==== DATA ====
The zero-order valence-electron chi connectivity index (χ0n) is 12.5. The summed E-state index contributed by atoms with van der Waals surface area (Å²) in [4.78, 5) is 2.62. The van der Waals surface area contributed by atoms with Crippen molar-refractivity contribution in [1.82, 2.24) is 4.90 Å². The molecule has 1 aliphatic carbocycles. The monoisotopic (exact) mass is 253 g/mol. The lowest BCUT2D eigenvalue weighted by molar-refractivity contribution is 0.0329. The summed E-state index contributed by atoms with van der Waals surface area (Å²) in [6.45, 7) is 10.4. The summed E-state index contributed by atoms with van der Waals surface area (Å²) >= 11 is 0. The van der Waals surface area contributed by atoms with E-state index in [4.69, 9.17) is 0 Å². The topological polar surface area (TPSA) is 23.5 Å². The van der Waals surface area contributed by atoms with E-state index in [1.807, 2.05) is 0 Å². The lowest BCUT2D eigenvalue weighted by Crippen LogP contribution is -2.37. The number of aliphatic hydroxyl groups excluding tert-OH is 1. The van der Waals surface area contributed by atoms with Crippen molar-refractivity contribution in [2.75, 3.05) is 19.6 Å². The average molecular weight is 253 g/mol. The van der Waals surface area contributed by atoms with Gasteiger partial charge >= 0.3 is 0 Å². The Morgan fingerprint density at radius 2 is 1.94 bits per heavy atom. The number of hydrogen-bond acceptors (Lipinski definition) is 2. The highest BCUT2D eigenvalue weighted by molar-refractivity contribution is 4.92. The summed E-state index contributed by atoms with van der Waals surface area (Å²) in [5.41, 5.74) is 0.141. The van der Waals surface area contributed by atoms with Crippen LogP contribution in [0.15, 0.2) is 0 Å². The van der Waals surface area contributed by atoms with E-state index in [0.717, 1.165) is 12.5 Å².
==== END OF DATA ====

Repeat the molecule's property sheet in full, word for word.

The zero-order valence-electron chi connectivity index (χ0n) is 12.5. The summed E-state index contributed by atoms with van der Waals surface area (Å²) in [4.78, 5) is 2.62. The van der Waals surface area contributed by atoms with Crippen molar-refractivity contribution in [1.82, 2.24) is 4.90 Å². The molecule has 1 aliphatic carbocycles. The monoisotopic (exact) mass is 253 g/mol. The lowest BCUT2D eigenvalue weighted by molar-refractivity contribution is 0.0329. The summed E-state index contributed by atoms with van der Waals surface area (Å²) in [6.45, 7) is 10.4. The summed E-state index contributed by atoms with van der Waals surface area (Å²) >= 11 is 0. The van der Waals surface area contributed by atoms with E-state index in [4.69, 9.17) is 0 Å². The topological polar surface area (TPSA) is 23.5 Å². The van der Waals surface area contributed by atoms with E-state index in [1.807, 2.05) is 0 Å². The lowest BCUT2D eigenvalue weighted by Crippen LogP contribution is -2.37. The number of aliphatic hydroxyl groups excluding tert-OH is 1. The van der Waals surface area contributed by atoms with Crippen molar-refractivity contribution in [2.75, 3.05) is 19.6 Å². The average molecular weight is 253 g/mol. The van der Waals surface area contributed by atoms with Gasteiger partial charge >= 0.3 is 0 Å². The Morgan fingerprint density at radius 2 is 1.94 bits per heavy atom. The number of hydrogen-bond acceptors (Lipinski definition) is 2. The highest BCUT2D eigenvalue weighted by molar-refractivity contribution is 4.92. The summed E-state index contributed by atoms with van der Waals surface area (Å²) in [5.41, 5.74) is 0.141. The van der Waals surface area contributed by atoms with Crippen LogP contribution in [0.15, 0.2) is 0 Å². The van der Waals surface area contributed by atoms with E-state index in [0.717, 1.165) is 12.5 Å².